My Friends

Arrow Up

Arrow Up
Arrow Down
,
  • Sat
    23
  • Sun
    24
  • Mon
    25
  • Tue
    26
  • Wed
    27
  • Thu
    28
  • Fri
    29
Bound Aug 23, 2014 Voz Alta presents a multi-media show featuring performance art throughout the evening by Janice Grinsell and Eider Fiedler de Mello, as well as paintings from Anna Zappoli and Tim Caton. 93 other events on Saturday, August 23
 
News
How one case study could potentially transform City Heights
News
Former customs agent got more than seven years for smuggling drugs and people into the U.S., but mysterious events are raising questions about the government’s prosecution
Well, That Was Awkward
Spooky hell, urine baptisms and other memories exorcised by the Broadway play
Film
Joe Swanberg’s new independent film starring Anna Kendrick leads our rundown of movies screening around town
Editorial
Formal complaint against the Probation Department shows how far local juvenile-detention practices are out of the mainstream

 

 
Log in to use your Facebook account with
San Diego CityBeat

Login With Facebook Account

Recent Activity on San Diego CityBeat
 
Home / Articles / Arts / Seen Local /  Contemporary artist Michael Carini evolves
. . . .
Wednesday, Jun 20, 2012

Contemporary artist Michael Carini evolves

He conquered his art and fears in Alexander Salazar's residency program

By Amy T. Granite
Carini Michael Carini

When former CityBeat arts editor Kinsee Morlan first reported on Michael Carini’s paintings in January 2011, she revealed the artist’s mental-health struggles that forced him into seclusion and controlled the way he painted. Carini created technical works of art as if he was insecure about his natural abilities—the opposite of where he’s at now.

Carini is still a slave to his own drive, and his April-and-May residency at Alexander Salazar Fine Art proves it; during the course of 50 days and 500 hours, he produced more than 30 paintings for his show Boy in the Box, opening from 7 to 9 p.m. Thursday, June 21, at White Box Contemporary (1040 Seventh Ave., Downtown).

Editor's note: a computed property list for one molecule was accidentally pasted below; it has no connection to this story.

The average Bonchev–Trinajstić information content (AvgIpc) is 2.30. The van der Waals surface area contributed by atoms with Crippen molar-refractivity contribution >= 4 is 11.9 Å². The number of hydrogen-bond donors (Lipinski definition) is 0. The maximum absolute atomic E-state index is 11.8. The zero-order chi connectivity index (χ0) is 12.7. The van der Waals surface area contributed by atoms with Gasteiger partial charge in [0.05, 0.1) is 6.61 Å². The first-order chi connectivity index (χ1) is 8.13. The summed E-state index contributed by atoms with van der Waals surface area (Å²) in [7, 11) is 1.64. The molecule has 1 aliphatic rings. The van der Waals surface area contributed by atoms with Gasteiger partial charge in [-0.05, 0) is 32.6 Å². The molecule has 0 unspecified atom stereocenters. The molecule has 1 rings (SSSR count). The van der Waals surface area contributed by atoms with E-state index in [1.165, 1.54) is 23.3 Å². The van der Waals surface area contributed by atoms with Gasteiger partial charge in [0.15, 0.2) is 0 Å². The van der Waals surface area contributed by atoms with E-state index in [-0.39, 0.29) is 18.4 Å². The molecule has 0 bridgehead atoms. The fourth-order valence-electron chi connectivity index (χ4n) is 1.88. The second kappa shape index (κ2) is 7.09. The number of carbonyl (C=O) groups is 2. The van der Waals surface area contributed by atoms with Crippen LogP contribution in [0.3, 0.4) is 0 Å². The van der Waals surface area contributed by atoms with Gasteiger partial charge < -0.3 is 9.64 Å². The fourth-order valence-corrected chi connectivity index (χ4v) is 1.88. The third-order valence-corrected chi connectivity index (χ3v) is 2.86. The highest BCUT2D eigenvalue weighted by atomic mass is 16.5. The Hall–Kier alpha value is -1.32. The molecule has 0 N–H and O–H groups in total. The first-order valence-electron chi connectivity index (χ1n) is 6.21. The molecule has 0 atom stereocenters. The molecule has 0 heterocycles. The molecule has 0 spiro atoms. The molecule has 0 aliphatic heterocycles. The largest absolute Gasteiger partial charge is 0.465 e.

Carini is not, however, a slave to his mind anymore, and he thanks Salazar’s program for it. After losing his job, he was on the verge of homelessness this past spring, with no money and no studio.

His last hope was a residency with Salazar, where he’d be forced to work not only in public, but openly, in the tight studio space (aka the “box”) a couple doors down from Salazar’s main gallery.

Amid all the people and bustle, and without privacy, Carini triumphed. He quickly found inspiration in his surroundings, choosing to paint well into Friday and Saturday nights when Downtown is slammed. His door was always open, and people were always walking in. “I was there to spark interest, and my responsibility was to make people feel welcome, and that art is approachable,” says Carini, who often gave away pieces of his work to the homeless.

Carini hopes to sell enough art at his show to get a studio in San Diego. The work in the exhibition—exploding with color and his newly found free brush strokes—represents the relationships he forged Downtown.


Amy blogs at saysgranite.com and you can follow her on Twitter @saysgranite.




 
 
 
 
 
 
Close
Close
Close